Prevalence of Dyskinesia and Off by 30-Minute Intervals Through the Day and Assessment of Daily Episodes of Dyskinesia and Off: Novel Analyses of Diary Data From Gocovri Pivotal Trials



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Background: Parkinson's disease (PD) patients using levodopa commonly develop dyskinesia and OFF episodes that reduce quality of life. Objective: Evaluate prevalence of troublesome dyskinesia and OFF through the day, assessed by 30-minute intervals, as well as the mean number and duration of troublesome dyskinesia and OFF episodes, transitions between PD states, and effects of Gocovri® (amantadine) extended release capsules on these episodes. Methods: Evaluate diary data from pooled Gocovri phase 3, placebo-controlled trials-analyzed for 17 hours following wake-up-at baseline and week 12. Results: Diaries were evaluable for 162 patients. At baseline, 67% of patients woke up OFF, with prevalence decreasing to 13% at 2 hours and then remaining relatively steady at ˆ¼12% (range, 6-17%) across half-hour intervals thereafter. Troublesome dyskinesia prevalence rose steadily from 5% to 24% over the first 2 hours, then fluctuated between 20% and 44% through the rest of the waking day. At baseline, patients experienced a mean of 3.0 daily episodes of troublesome dyskinesia (average duration 2.0 hours each), and 2.2 daily episodes of OFF (average duration 1.1 hour each). At week 12, Gocovri-treated patients showed greater reductions than placebo in troublesome dyskinesia and OFF episodes per day (treatment difference:-1.0 episodes and-0.4 episodes, respectively) and average episode duration (treatment difference:-0.6 hours and-0.3 hours, respectively). Mean duration of individual episodes of ON without troublesome dyskinesia (Good ON) increased by 5.0 hours for Gocovri, compared with 2.0 hours for placebo. Patients taking Gocovri experienced 2.2 fewer transitions between states than patients taking placebo. Conclusions: Troublesome dyskinesia and OFF occurred in the morning and throughout the waking day. Gocovri-treated patients experienced fewer, shorter episodes of both troublesome dyskinesia and OFF, thereby increasing the duration of continuous Good ON episodes and reducing the frequency of transitions between motor states.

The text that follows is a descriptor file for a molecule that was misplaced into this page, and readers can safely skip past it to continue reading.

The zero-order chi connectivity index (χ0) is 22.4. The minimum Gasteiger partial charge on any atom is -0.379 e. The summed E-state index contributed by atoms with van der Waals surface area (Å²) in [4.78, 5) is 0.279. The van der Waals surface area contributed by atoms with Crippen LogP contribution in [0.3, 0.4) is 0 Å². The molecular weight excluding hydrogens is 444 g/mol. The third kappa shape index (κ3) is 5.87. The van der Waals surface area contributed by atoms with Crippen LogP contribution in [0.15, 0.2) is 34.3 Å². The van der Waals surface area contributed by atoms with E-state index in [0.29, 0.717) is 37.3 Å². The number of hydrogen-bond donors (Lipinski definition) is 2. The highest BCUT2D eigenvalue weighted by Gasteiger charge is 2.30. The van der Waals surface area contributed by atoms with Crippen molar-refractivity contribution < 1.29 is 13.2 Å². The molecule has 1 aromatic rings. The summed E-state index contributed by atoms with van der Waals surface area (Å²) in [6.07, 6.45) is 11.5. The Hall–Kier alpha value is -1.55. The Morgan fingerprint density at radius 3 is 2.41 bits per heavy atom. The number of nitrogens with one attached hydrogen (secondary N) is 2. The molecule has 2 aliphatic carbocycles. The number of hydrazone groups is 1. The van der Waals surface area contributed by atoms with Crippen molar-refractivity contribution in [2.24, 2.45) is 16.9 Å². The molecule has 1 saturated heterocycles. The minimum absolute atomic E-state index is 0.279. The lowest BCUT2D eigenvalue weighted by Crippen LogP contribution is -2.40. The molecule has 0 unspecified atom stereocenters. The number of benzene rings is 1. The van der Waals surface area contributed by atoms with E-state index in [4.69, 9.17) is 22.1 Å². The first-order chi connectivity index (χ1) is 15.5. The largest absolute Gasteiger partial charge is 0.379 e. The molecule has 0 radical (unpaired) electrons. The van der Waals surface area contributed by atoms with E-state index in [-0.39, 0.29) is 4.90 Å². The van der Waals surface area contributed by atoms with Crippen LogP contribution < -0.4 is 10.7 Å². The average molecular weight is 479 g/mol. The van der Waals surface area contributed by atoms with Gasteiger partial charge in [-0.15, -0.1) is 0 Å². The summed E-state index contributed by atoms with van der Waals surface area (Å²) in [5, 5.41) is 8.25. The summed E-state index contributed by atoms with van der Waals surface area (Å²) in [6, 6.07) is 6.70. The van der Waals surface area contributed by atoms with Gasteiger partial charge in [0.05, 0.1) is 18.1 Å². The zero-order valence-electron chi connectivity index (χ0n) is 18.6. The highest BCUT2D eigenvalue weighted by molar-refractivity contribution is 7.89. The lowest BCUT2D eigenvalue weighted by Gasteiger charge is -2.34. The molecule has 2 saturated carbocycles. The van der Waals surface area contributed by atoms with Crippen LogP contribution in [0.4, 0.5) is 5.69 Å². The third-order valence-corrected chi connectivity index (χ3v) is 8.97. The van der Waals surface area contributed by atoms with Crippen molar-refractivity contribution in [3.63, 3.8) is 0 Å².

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Journal of Parkinson's Disease







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